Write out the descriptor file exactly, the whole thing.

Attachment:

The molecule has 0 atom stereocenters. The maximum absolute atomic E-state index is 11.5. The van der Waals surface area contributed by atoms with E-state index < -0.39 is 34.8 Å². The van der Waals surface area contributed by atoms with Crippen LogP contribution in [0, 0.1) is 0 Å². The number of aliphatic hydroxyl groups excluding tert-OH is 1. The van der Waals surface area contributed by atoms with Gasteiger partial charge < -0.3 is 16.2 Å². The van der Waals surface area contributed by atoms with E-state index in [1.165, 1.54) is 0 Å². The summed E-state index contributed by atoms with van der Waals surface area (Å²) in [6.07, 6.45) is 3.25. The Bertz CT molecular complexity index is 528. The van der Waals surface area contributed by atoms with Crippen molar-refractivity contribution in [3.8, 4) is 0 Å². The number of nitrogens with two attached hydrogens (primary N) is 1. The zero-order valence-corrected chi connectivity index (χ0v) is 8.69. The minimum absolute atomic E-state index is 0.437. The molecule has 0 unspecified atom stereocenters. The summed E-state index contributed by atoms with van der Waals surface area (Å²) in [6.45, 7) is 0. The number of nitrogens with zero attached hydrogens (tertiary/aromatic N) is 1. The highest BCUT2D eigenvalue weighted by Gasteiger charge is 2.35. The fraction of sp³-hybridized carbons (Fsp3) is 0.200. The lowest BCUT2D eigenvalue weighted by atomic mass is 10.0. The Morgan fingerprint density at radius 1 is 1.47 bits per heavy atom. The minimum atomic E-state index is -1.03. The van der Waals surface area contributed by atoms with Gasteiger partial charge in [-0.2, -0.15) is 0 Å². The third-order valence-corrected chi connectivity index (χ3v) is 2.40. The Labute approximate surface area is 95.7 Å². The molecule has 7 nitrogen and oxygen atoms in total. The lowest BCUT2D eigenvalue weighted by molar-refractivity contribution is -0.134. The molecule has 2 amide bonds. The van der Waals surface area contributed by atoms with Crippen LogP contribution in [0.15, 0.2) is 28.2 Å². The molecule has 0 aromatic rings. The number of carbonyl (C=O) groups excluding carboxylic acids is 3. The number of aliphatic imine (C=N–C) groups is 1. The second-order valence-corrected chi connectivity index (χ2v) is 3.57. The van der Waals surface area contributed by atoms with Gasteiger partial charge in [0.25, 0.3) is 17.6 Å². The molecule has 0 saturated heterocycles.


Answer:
The molecule has 0 atom stereocenters. The maximum absolute atomic E-state index is 11.5. The van der Waals surface area contributed by atoms with E-state index < -0.39 is 34.8 Å². The van der Waals surface area contributed by atoms with Crippen LogP contribution in [0, 0.1) is 0 Å². The number of aliphatic hydroxyl groups excluding tert-OH is 1. The van der Waals surface area contributed by atoms with Gasteiger partial charge < -0.3 is 16.2 Å². The van der Waals surface area contributed by atoms with E-state index in [1.165, 1.54) is 0 Å². The summed E-state index contributed by atoms with van der Waals surface area (Å²) in [6.07, 6.45) is 3.25. The Bertz CT molecular complexity index is 528. The van der Waals surface area contributed by atoms with Crippen molar-refractivity contribution in [3.8, 4) is 0 Å². The number of nitrogens with two attached hydrogens (primary N) is 1. The zero-order valence-corrected chi connectivity index (χ0v) is 8.69. The minimum absolute atomic E-state index is 0.437. The molecule has 0 unspecified atom stereocenters. The summed E-state index contributed by atoms with van der Waals surface area (Å²) in [6.45, 7) is 0. The number of nitrogens with zero attached hydrogens (tertiary/aromatic N) is 1. The highest BCUT2D eigenvalue weighted by Gasteiger charge is 2.35. The fraction of sp³-hybridized carbons (Fsp3) is 0.200. The lowest BCUT2D eigenvalue weighted by atomic mass is 10.0. The Morgan fingerprint density at radius 1 is 1.47 bits per heavy atom. The minimum atomic E-state index is -1.03. The van der Waals surface area contributed by atoms with Gasteiger partial charge in [-0.2, -0.15) is 0 Å². The third-order valence-corrected chi connectivity index (χ3v) is 2.40. The Labute approximate surface area is 95.7 Å². The molecule has 7 nitrogen and oxygen atoms in total. The lowest BCUT2D eigenvalue weighted by molar-refractivity contribution is -0.134. The molecule has 2 amide bonds. The van der Waals surface area contributed by atoms with Crippen LogP contribution in [0.15, 0.2) is 28.2 Å². The molecule has 0 aromatic rings. The number of carbonyl (C=O) groups excluding carboxylic acids is 3. The number of aliphatic imine (C=N–C) groups is 1. The second-order valence-corrected chi connectivity index (χ2v) is 3.57. The van der Waals surface area contributed by atoms with Gasteiger partial charge in [0.25, 0.3) is 17.6 Å². The molecule has 0 saturated heterocycles.